China gunboat diplomacy ramifications worry international experts

By Phuong Vu   November 20, 2020 | 09:00 pm PT
China gunboat diplomacy ramifications worry international experts
A Chinese Coast Guard vessel in the East Sea in April 2017. Photo by Reuters.
A draft law allowing the Chinese Coast Guard to use force could lead to gunboat diplomacy and put lives and properties of other countries’ citizens at risk, experts are concerned.

The draft law, released by China's National People's Congress on November 4, empowers the country's coast guard to use force against vessels that violate China's territorial waters, exclusive economic zone (EEZ) and continental shelf, as well as areas where China has sovereignty claims.

This bill has raised serious concerns, not only among other countries in the region, but also those that use the South China Sea, which Vietnam calls the East Sea, and the East China Sea.

If passed, it would threaten the lives and properties of other countries' fishermen and obstruct freedom of navigation through important international shipping routes, experts say.

At a discussion on avoiding risks of maritime clashes, which was part of an international science conference on the South China Sea held in Hanoi November 16-17, Chinese scholars argued that the draft law was part of China's internal affairs. They said Beijing has always pursued a traditional friendship policy with its neighbors on matters relating to the South China Sea.

However scholars from India, Japan and Southeast Asian nations expressed their misgivings. Even though a number of other coastal countries also allow their coast guard forces to use weapons under certain circumstances, the Chinese Coast Guard has a history of unruly, aggressive behavior toward fishermen and vessels of other countries in recent times, they said.

In April, a Chinese coast guard vessel rammed into and sank a Vietnamese fishing boat. China's survey ship Haiyang Dizhi 8 has violated Vietnam's EEZ on several occasions while being escorted by coast guard vessels, as well as tailed a Malaysian oil exploration vessel.

Since the beginning of the year, China has sent coast guard vessels to approach the Senkaku/Diaoyu Islands in the East China Sea more than 20 times to challenge Japan's claim over them. At one point, Chinese coast guard vessels maintained a presence in the area for 111 days straight, marking the longest period of continuous approachment since Japan's nationalization of a number of the islands in September 2012.

Carl Thayer, Emeritus Professor at Australia's University of New South Wales, said the draft law reminded him of the "law on the territorial sea and the contiguous zone" that China had passed in 1992, in which it arbitrarily set a 12-nautical-mile territorial sea for all four island groups in the South China Sea, including Vietnam's Hoang Sa (Paracel) and Truong Sa (Spratly) islands.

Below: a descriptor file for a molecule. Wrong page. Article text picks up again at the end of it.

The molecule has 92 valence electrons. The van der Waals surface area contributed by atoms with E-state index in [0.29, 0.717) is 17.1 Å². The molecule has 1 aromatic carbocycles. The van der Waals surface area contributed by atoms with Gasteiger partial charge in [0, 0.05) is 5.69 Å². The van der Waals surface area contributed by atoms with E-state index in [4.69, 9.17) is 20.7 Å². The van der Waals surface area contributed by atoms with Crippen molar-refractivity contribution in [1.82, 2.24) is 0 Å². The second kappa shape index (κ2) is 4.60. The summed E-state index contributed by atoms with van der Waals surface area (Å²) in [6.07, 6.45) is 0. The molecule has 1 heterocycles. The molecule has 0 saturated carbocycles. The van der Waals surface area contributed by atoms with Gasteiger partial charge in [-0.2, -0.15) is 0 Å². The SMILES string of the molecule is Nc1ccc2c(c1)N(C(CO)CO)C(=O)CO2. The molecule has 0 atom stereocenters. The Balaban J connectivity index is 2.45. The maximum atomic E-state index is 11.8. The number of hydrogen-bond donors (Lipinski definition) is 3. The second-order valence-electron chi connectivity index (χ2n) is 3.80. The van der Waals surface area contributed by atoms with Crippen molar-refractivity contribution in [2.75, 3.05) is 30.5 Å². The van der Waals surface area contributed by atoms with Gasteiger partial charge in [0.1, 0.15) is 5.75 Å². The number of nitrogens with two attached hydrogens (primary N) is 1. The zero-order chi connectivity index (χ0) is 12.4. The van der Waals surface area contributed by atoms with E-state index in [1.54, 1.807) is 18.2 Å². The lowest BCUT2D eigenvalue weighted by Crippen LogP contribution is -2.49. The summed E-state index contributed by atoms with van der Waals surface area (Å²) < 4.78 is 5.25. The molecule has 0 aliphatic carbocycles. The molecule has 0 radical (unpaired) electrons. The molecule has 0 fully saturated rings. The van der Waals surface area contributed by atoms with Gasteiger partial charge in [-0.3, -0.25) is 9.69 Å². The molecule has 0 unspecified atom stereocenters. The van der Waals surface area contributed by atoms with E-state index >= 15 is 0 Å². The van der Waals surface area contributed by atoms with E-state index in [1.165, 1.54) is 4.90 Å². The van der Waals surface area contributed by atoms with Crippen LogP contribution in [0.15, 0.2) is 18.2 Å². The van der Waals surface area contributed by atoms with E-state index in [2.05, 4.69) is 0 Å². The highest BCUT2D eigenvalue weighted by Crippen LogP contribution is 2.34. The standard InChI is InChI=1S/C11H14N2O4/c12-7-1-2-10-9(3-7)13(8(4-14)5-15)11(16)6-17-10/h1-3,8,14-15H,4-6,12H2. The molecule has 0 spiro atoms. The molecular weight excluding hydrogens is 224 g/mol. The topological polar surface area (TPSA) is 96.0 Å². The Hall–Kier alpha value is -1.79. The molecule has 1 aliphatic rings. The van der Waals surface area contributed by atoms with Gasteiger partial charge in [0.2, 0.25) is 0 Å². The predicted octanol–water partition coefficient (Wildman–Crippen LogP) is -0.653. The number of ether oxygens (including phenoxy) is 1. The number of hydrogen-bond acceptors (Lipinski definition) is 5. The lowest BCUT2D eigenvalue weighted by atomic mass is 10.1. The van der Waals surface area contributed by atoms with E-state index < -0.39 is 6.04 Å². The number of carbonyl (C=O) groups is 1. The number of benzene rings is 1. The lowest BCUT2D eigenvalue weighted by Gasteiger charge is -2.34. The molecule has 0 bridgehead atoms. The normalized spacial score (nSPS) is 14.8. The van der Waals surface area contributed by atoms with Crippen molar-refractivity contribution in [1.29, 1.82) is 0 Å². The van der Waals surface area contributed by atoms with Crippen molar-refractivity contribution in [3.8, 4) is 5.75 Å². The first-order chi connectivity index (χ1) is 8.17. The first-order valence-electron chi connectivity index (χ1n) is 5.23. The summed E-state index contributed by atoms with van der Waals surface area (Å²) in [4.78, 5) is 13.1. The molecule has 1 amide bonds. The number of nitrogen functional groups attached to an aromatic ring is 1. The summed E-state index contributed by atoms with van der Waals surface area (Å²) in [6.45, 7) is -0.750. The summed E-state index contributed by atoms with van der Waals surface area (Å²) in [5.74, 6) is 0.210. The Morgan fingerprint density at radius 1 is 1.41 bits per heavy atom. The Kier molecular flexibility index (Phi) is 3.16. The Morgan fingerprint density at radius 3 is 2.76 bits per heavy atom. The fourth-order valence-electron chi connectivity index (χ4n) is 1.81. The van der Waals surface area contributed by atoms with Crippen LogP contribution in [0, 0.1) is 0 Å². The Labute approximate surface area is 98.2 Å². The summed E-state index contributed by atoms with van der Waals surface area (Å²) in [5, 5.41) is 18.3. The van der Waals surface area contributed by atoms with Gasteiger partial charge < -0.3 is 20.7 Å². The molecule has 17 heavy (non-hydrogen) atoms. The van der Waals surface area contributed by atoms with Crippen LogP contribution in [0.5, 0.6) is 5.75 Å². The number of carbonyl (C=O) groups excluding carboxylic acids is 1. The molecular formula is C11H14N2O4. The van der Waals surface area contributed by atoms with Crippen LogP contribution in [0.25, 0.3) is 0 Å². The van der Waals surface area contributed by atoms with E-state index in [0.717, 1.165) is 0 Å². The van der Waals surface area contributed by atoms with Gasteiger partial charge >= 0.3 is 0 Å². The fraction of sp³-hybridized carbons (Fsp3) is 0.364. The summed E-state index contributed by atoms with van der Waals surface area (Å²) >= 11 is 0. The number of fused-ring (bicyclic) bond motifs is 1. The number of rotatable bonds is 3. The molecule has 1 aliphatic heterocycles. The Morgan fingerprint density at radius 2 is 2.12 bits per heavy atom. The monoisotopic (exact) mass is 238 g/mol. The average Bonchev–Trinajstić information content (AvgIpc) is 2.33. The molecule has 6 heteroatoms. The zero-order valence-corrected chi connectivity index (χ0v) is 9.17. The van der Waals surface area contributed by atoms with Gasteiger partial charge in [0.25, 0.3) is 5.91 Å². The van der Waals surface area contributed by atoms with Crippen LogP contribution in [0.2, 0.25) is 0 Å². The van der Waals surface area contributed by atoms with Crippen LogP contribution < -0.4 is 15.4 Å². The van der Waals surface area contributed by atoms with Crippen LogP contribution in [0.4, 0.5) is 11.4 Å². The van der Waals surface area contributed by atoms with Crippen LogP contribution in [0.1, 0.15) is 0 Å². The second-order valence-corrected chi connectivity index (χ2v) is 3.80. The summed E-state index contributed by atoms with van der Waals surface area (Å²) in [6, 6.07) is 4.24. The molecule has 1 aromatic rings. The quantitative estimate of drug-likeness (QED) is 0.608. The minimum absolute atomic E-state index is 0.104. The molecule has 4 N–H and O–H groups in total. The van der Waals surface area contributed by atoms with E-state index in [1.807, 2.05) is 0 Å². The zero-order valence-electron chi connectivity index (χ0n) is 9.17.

Thayer said the new draft law was just "old wine in a new bottle" for China to continue claiming sovereignty over most of the South China Sea.

According to Chinese media, the country's coast guard has been equipped with patrol boats with displacements of up to 12,000 tons, making them the largest coast guard vessels in the world, even larger than the U.S. Navy's Ticonderoga-class cruisers and Arleigh Burke-class destroyers.

These coast guard vessels are also equipped with 76mm H/PJ-26 naval guns, as well as two auxiliary guns and two anti-aircraft guns, making their firepower comparable to many types of warships.

Thayer stressed that Chinese coast guard vessels are often equipped with weapons, and recalled a standoff between Malaysia and China that lasted from December 2019 until January this year. During this incident, China dispatched coast guard vessels near the area where the Malaysia-contracted drill ship West Capella was operating, prompting Malaysia to dispatch Jebat guided missile frigates to protect the drill ship.

"Malaysia has guided missile frigates, but the Chinese Coast Guard has 5,000-ton ships and even patrol boats equipped with 76 mm guns. Therefore, this is similar to gunboat diplomacy," he added.

Gunboat diplomacy is a term referring to the use of conspicuous displays of naval power to threaten other countries in order to achieve foreign policy objectives and force the threatened countries to make concessions in territorial or trade issues.

Vice Admiral Yoji Koda, former Commander-in-Chief of the Japan Maritime Self-Defense Force, commented that the world needs to consider how Chinese coast guard vessels will use their weapons should the draft law be passed.

"We are very concerned about China's past activities and their future criteria on when the coast guard is allowed to use weapons. For example, in a number of areas in the South China Sea, we consider them international waters but China claims them to be its waters," he said.

Koda suggested that by not clarifying the waters in which the draft law would apply, China "would create a serious international problem. This ambiguity is really arousing profound concerns," he said.

When a Chinese scholar asked whether the prevention of maritime incidents is just an issue between China and the other countries or a regional issue, Vice Admiral Pradeep Chauhan, Director General of India's National Maritime Foundation, asserted that it is a regional issue and other countries are not excluded.

He explained that China is paid closer attention because other countries, despite having differences, tend to operate within a framework based on international rules and practices, while China's sovereignty claims have been rejected by many parties.

"Therefore, in this issue, the party that receives the most attention is obviously China," he said.

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